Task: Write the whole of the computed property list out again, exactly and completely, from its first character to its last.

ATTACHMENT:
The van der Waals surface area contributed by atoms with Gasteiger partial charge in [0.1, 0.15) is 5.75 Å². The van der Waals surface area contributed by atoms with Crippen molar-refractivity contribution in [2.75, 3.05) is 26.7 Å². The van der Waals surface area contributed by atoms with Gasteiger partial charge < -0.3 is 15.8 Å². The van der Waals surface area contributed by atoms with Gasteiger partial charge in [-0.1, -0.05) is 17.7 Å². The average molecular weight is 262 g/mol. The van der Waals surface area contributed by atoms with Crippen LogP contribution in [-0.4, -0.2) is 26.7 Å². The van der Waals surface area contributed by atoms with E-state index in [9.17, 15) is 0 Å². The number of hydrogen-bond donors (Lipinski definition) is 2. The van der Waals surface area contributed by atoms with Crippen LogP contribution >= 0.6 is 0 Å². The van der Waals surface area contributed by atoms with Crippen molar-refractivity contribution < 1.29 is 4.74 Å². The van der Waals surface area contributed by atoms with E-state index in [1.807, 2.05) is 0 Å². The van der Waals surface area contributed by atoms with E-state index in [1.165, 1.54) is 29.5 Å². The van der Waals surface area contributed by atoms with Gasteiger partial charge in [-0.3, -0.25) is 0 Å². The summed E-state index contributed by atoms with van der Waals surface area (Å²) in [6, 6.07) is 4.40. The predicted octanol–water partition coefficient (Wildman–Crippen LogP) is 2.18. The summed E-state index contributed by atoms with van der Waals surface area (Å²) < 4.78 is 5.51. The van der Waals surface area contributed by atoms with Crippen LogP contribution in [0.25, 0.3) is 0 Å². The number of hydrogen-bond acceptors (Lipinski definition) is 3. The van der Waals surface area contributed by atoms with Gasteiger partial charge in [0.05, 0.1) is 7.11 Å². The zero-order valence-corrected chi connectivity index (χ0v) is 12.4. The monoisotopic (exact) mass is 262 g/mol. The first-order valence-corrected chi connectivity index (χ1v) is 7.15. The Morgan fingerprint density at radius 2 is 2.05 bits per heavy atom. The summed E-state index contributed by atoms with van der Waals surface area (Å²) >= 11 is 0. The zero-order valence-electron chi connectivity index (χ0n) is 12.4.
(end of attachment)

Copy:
The van der Waals surface area contributed by atoms with Gasteiger partial charge in [0.1, 0.15) is 5.75 Å². The van der Waals surface area contributed by atoms with Crippen molar-refractivity contribution in [2.75, 3.05) is 26.7 Å². The van der Waals surface area contributed by atoms with Gasteiger partial charge < -0.3 is 15.8 Å². The van der Waals surface area contributed by atoms with Gasteiger partial charge in [-0.1, -0.05) is 17.7 Å². The average molecular weight is 262 g/mol. The van der Waals surface area contributed by atoms with Crippen LogP contribution in [-0.4, -0.2) is 26.7 Å². The van der Waals surface area contributed by atoms with E-state index in [9.17, 15) is 0 Å². The number of hydrogen-bond donors (Lipinski definition) is 2. The van der Waals surface area contributed by atoms with Crippen LogP contribution >= 0.6 is 0 Å². The van der Waals surface area contributed by atoms with Crippen molar-refractivity contribution < 1.29 is 4.74 Å². The van der Waals surface area contributed by atoms with E-state index in [1.807, 2.05) is 0 Å². The van der Waals surface area contributed by atoms with E-state index in [1.165, 1.54) is 29.5 Å². The van der Waals surface area contributed by atoms with Gasteiger partial charge in [-0.3, -0.25) is 0 Å². The summed E-state index contributed by atoms with van der Waals surface area (Å²) in [6, 6.07) is 4.40. The predicted octanol–water partition coefficient (Wildman–Crippen LogP) is 2.18. The summed E-state index contributed by atoms with van der Waals surface area (Å²) < 4.78 is 5.51. The van der Waals surface area contributed by atoms with Crippen LogP contribution in [0.25, 0.3) is 0 Å². The number of hydrogen-bond acceptors (Lipinski definition) is 3. The van der Waals surface area contributed by atoms with Gasteiger partial charge in [0.05, 0.1) is 7.11 Å². The zero-order valence-corrected chi connectivity index (χ0v) is 12.4. The monoisotopic (exact) mass is 262 g/mol. The first-order valence-corrected chi connectivity index (χ1v) is 7.15. The Morgan fingerprint density at radius 2 is 2.05 bits per heavy atom. The summed E-state index contributed by atoms with van der Waals surface area (Å²) >= 11 is 0. The zero-order valence-electron chi connectivity index (χ0n) is 12.4.